A unique, five-year project is currently underway in the Czech Republic, focusing on the long-term impact of air pollution on people living in the heavily-industrial region of north-east Moravia. Over the course of five years, scientists will be comparing the health data of thousands of people from different regions of the country, focusing on those who are most vulnerable to air pollution.
A woman from the north-east city of Ostrava is currently suing the Czech Republic for having developed cancer, which also killed her husband several years ago, arguing that her illness had been caused by the heavy air-pollution in the region. Indeed, smog regulations are now in force in several parts of the region, with levels of dust particles several times exceeding permitted norms.
The impact of air pollution on the most vulnerable groups of people living in the heavily-polluted region of north-east Moravia, such as new-born babies or people working in the outdoors is the focus of a new study, which is currently underway at the University of Ostrava. In the course of the next five years, scientists from Ostrava, together with their colleagues from Prague, Brno, and České Budějovice, will be comparing fertility rates, incidence of respiratory diseases but also changes in the genetic code in around 8,000 people.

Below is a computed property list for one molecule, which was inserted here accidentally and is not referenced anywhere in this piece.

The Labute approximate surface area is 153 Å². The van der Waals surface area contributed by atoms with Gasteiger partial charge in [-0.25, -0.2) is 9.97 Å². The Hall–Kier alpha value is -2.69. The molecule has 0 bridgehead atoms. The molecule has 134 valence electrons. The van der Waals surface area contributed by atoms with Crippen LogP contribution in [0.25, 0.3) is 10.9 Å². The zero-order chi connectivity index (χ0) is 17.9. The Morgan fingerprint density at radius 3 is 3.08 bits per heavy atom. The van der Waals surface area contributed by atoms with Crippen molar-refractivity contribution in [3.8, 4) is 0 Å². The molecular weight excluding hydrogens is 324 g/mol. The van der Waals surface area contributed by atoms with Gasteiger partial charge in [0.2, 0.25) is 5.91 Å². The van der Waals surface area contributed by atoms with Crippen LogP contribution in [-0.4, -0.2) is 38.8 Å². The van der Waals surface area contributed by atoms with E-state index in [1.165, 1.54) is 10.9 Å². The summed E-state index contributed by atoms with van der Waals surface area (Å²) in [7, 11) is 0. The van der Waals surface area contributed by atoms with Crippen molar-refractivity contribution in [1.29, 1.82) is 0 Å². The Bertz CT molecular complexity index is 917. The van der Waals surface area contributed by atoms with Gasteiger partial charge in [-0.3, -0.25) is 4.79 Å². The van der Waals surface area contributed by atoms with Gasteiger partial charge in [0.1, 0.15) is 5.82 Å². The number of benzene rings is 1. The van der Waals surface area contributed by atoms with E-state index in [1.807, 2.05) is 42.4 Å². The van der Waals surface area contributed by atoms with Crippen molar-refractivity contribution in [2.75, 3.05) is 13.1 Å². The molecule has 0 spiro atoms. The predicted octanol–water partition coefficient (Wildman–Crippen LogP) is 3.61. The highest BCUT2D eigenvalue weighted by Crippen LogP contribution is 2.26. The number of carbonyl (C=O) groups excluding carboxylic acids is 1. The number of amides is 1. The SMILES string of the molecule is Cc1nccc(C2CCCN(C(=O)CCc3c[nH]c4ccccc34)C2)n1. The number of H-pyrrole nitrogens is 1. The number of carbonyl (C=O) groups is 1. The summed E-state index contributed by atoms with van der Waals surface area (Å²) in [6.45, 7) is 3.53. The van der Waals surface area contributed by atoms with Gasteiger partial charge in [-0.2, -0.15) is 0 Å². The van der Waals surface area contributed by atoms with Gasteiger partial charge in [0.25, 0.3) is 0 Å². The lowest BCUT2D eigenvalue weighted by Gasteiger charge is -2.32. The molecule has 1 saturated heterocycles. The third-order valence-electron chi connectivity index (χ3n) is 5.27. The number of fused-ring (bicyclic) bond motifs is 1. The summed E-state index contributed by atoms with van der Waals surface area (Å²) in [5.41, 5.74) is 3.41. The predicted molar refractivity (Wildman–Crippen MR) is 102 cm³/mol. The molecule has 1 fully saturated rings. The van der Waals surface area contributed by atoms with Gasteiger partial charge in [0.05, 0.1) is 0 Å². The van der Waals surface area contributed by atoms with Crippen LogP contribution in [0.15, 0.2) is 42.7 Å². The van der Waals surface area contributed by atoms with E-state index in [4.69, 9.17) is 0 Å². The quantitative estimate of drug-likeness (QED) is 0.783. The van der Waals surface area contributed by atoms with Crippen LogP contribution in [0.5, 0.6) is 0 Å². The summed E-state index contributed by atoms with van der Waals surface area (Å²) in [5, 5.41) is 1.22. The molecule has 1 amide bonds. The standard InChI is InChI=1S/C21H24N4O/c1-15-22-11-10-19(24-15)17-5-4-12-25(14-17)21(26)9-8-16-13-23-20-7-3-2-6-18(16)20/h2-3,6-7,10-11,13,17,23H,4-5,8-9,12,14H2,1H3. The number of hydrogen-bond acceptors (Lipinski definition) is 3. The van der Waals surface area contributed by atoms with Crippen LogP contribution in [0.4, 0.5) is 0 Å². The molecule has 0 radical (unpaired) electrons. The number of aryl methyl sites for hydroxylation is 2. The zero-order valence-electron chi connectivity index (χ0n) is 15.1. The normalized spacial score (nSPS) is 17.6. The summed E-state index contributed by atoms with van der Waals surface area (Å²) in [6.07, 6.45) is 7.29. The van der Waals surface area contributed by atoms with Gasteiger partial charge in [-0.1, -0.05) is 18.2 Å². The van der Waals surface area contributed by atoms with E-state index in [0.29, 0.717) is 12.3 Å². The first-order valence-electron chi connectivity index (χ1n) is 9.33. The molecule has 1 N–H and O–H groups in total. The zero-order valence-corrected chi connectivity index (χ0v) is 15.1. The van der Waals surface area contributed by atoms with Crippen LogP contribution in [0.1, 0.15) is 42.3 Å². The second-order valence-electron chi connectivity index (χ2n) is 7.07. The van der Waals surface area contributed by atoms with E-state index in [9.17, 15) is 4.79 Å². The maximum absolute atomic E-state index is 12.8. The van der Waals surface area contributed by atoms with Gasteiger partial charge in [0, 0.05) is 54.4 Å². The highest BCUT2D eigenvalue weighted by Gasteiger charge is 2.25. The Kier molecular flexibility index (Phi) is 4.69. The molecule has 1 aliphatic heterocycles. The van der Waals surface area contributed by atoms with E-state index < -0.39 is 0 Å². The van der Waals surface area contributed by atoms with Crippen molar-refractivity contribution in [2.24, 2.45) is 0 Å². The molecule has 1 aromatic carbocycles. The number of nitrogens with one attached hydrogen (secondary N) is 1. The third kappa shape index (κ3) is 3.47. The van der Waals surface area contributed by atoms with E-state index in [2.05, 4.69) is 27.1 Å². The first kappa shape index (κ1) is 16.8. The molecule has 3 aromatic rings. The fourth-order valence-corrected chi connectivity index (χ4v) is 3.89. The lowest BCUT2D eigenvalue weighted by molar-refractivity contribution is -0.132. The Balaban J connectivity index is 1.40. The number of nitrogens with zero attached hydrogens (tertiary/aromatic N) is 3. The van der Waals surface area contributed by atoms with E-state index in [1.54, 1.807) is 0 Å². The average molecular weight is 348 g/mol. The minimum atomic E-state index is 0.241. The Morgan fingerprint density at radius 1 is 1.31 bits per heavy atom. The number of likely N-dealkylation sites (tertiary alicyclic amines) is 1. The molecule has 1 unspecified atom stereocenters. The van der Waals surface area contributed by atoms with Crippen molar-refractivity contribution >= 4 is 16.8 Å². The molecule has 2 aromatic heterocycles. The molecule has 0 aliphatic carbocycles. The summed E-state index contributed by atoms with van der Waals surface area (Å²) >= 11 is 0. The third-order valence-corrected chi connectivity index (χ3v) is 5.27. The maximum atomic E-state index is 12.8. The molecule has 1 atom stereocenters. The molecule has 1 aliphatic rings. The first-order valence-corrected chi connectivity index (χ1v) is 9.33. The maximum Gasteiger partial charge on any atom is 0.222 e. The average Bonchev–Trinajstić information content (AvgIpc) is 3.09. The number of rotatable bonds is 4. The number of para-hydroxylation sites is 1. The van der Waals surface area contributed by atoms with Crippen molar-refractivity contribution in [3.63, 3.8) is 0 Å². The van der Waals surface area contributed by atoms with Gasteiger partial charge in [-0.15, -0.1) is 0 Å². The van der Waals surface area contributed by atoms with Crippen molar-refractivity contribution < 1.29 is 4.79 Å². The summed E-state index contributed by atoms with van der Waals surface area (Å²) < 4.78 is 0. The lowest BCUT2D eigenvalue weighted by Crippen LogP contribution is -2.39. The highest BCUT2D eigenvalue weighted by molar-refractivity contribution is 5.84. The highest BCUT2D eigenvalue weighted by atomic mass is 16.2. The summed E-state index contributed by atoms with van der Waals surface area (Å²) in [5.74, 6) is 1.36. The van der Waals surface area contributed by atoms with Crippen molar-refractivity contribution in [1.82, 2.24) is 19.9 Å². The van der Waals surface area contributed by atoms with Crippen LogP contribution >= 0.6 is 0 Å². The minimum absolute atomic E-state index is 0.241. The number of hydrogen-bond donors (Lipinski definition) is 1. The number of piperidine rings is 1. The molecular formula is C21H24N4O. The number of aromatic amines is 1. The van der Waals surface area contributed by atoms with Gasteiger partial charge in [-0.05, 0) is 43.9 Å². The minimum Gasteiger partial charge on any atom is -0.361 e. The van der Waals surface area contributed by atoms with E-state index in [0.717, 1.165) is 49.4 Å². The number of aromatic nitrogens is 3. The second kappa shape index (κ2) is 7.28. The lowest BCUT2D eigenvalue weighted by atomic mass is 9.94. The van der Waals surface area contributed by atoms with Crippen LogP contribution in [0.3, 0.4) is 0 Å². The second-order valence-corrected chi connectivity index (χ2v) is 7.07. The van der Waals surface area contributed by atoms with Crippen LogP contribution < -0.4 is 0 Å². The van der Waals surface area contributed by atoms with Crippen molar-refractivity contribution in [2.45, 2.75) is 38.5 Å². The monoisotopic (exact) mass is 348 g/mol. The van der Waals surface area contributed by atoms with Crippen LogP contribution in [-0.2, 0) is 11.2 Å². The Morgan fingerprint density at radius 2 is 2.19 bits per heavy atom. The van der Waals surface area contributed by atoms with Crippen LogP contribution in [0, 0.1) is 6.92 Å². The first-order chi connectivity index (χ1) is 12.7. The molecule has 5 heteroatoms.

“We will be focusing on new-borns and their mothers in the district of Karviná, comparing them to the district of České Budějovice in South Bohemia. Previous studies have shown that this group is the most sensitive to air pollution.
“Another group are city policemen in Ostrava, who will be compared with their colleagues in Prague and České Budějovice. This is the only group working in the open air all day, so if something is wrong, this is one of the most sensitive groups of population.
Studies focusing on the link between poor air quality and higher incidence of certain illnesses, such as respiratory and cardiovascular diseases, have already been carried out in the past, but none of them have been so extensive as this one, explains Mr Šrám:
“Thanks to information acquired from previous studies we are now able to study certain figures in greater detail, for example the blood and urine in new-borns and mothers.
“Until now we only focused on polycyclic aromatic hydro-carbons in their urine but now we are going to analyse other contaminants which may affect their health. So this is really quite a new research.”
The research will officially conclude in 2022 but scientists are hoping to continue monitoring their subjects even further to establish new links between air pollution and people’s health.
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